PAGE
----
On this day, the 200th anniversary of the birth of Florence Nightingale, the world needs to focus on the unique role of nurses, give thanks for their selfless contribution in the struggle to tackle COVID-19 and call for investment. We must never be as globally under-prepared for a pandemic again.
Each year, the International Council of Nurses (ICN) leads the celebrations on International Nurses Day, but in 2020 it has a special significance because this is the first ever International Year of the Nurse and the Midwife, and the 200th anniversary of the birth of one of modern nursing’s founders, Florence Nightingale.
This year’s theme, Nurses: A Voice to Lead – Nursing the World to Health, could not be more appropriate and demonstrates how nurses are central to addressing a wide range of health challenges, including the current COVID-19 pandemic.
As the world’s 20-plus million nurses carry out their work, often in difficult and dangerous conditions, ICN is calling on governments everywhere to acknowledge the crucial role nurses play in society and pledge to ensure nurses’ health and safety at work, and to improve their pay and working conditions.
ICN President Annette Kennedy said:
“The pandemic has starkly revealed the fragility of the lives we have led up to this point and the intimate connection between our health and our wealth and wellbeing. It has also shown the weakness of many healthcare systems, which would be greatly strengthened if governments took urgent action to address the current global shortfall of six million nurses.
‘COVID-19 is forcing nurses to work under great physical and psychological strain, in situations where a lack of proper Personal Protective Equipment is adding fear to the other strong and exhausting emotions they are experiencing.
‘Thousands of nurses have become sick, and we now know that hundreds have died from this virus. It goes without saying that no nurse should ever die as a result of doing their job, and this situation should never happen again. We will remember the nurses who have died, and the best way to honour their loss is to ensure that the legacy of 2020 is a stronger nursing workforce, with better access to vital equipment and pay and working conditions that reflect the high esteem that nurses are held in by the general public.”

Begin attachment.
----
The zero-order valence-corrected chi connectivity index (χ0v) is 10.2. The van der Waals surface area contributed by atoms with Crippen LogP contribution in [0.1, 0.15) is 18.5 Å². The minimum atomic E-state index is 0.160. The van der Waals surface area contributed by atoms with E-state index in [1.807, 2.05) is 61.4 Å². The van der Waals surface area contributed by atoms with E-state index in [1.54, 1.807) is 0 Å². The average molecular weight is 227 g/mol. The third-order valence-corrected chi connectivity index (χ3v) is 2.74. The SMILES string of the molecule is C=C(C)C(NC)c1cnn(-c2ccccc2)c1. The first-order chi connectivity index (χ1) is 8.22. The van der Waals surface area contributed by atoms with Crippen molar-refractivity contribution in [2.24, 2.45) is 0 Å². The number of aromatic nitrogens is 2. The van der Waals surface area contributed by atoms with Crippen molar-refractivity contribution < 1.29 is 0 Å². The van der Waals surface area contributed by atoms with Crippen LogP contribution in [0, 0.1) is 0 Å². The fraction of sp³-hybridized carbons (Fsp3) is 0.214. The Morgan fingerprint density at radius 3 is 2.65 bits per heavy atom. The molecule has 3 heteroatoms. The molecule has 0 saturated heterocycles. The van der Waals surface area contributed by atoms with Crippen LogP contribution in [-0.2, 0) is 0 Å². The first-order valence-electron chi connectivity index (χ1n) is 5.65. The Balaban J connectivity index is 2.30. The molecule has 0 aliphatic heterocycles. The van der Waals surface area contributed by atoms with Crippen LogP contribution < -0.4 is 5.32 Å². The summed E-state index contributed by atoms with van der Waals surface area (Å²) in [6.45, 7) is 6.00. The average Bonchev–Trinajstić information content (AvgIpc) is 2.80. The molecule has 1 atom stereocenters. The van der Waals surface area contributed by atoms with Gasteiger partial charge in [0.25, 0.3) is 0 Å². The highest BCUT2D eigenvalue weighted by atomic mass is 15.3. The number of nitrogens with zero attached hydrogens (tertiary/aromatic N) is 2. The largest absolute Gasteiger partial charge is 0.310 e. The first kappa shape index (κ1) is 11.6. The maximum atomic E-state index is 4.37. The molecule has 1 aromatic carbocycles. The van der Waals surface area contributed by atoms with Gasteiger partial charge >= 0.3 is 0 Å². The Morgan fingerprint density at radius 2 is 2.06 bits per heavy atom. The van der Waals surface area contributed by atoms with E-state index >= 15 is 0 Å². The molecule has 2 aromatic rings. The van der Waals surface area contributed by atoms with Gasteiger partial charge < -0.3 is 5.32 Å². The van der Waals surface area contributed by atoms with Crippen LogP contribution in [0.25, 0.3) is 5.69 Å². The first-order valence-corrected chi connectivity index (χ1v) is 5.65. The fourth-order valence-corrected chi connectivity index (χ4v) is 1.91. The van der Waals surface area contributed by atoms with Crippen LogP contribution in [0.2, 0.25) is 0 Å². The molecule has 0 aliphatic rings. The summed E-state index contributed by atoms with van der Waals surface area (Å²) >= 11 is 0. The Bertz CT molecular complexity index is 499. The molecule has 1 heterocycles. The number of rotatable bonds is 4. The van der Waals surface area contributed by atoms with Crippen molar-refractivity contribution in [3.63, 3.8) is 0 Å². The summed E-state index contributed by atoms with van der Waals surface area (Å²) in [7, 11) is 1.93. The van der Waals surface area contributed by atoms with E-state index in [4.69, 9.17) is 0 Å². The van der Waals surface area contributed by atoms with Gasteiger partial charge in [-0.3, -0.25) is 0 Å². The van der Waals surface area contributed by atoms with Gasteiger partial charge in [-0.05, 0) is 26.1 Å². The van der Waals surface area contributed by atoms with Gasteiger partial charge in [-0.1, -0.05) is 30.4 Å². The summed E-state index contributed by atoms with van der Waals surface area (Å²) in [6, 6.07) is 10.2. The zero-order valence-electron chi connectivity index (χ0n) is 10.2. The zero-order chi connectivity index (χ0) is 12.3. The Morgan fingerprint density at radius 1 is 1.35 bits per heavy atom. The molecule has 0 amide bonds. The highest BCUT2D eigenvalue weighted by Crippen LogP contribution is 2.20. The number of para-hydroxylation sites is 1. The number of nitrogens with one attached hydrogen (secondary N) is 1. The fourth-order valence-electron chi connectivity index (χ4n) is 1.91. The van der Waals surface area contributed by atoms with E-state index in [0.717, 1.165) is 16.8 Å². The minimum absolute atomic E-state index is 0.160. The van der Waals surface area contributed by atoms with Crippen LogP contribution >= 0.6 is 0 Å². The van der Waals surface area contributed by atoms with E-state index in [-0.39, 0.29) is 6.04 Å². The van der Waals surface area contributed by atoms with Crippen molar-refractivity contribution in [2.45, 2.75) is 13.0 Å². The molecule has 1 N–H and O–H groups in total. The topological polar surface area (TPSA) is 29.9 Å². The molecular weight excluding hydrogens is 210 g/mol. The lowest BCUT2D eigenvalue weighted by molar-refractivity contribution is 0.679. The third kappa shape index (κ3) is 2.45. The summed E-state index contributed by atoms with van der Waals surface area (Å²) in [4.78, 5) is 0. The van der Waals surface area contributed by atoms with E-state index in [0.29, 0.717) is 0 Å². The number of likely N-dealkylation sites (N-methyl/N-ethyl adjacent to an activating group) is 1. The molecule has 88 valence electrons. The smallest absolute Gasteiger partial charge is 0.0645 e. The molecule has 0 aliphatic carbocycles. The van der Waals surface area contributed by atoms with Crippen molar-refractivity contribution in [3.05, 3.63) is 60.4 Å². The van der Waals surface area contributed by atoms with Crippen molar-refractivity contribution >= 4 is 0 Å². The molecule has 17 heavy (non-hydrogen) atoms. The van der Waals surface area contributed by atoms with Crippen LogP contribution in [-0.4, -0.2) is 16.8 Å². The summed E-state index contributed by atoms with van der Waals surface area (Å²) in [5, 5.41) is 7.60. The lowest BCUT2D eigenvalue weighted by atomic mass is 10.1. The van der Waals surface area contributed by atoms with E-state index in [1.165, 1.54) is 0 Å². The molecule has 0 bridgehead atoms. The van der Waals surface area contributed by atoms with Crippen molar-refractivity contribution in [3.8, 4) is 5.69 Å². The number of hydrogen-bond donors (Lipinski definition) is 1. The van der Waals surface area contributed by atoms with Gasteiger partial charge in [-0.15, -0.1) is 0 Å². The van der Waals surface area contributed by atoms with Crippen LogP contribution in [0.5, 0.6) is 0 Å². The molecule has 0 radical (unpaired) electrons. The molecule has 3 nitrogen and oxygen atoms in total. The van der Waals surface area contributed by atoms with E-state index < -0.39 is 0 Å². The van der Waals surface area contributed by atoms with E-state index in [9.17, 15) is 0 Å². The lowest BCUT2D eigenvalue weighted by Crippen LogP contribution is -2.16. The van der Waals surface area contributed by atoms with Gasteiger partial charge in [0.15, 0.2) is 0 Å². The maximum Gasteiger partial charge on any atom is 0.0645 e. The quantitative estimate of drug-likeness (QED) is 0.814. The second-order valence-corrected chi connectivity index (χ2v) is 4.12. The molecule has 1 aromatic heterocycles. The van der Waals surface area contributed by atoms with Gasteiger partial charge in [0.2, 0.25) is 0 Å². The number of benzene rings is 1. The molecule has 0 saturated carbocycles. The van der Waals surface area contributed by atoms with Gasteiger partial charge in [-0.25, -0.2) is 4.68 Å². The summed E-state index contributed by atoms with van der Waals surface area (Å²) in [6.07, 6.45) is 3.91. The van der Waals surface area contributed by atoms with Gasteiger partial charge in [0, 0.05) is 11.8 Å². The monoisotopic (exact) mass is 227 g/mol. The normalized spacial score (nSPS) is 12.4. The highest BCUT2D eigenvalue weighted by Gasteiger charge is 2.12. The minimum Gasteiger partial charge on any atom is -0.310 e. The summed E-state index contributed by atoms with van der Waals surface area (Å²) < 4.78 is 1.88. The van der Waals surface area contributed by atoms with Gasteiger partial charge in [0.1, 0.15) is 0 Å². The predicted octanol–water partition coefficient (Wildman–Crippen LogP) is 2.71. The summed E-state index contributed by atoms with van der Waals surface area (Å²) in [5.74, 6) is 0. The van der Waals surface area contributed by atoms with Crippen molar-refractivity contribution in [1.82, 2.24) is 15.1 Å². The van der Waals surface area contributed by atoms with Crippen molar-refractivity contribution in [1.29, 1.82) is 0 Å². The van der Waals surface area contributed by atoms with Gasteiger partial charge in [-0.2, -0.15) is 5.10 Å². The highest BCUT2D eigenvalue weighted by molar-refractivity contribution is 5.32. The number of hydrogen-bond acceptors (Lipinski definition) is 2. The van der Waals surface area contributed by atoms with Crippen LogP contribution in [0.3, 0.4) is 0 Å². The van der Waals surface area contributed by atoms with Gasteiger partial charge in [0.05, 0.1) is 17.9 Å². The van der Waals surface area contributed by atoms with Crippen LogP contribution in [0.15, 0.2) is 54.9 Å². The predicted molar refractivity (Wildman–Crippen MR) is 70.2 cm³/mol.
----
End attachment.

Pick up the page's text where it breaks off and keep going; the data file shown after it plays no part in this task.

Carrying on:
ICN Chief Executive Officer Howard Catton said governments should take the lead from their citizens, who have shown their appreciation of the nursing profession and invest in the future of nursing. For his video message please click here.
“The State of the World’s Nursing report which I co-chaired on behalf of ICN, tells us to invest in nursing education, jobs and leadership. Our International Nurses Day publication, Nursing the World to Health, shows what is already being done, and our Advanced Practice Guidelines highlight the massive potential that nursing has to expand healthcare and ensure health for all.
‘We now have the roadmap that we must show to politicians and policymakers and say, ‘here is a better way, this is what must be done, and nursing is a solution.’
‘And if the politicians say they can’t afford it as economies around the world falter, we say to them, for the sake of the people you serve, for their lives, their economic security and their freedom even to walk in the park, you must invest in nursing.
‘People who have recovered from COVID-19, whether they are prime ministers or ordinary people, will not forget. And for those who have died, a nurse may have been the last voice they heard, hand they touched or face they saw, and their families will not forget.
‘Right around the world, people have gone out of their way to express their gratitude for nurses, and we want to join them in thanking nurses for all they have done. Because when the virus stripped us of almost everything we took for granted, nurses showed us what is most important to us all: life, people and those we love.
‘We want to wish all 20-plus million nurses a happy International Nurses Day as they continue to nurse the world to health.”
International Nurses Day is celebrated around the world every 12 May, the anniversary of Florence Nightingale's birth. ICN commemorates this important day each year with the production and distribution of the International Nurses' Day (IND) resources and evidence. Access the IND toolkit, posters, logo and case studies here. Join us today to show your support: #IND2020
Download the press release here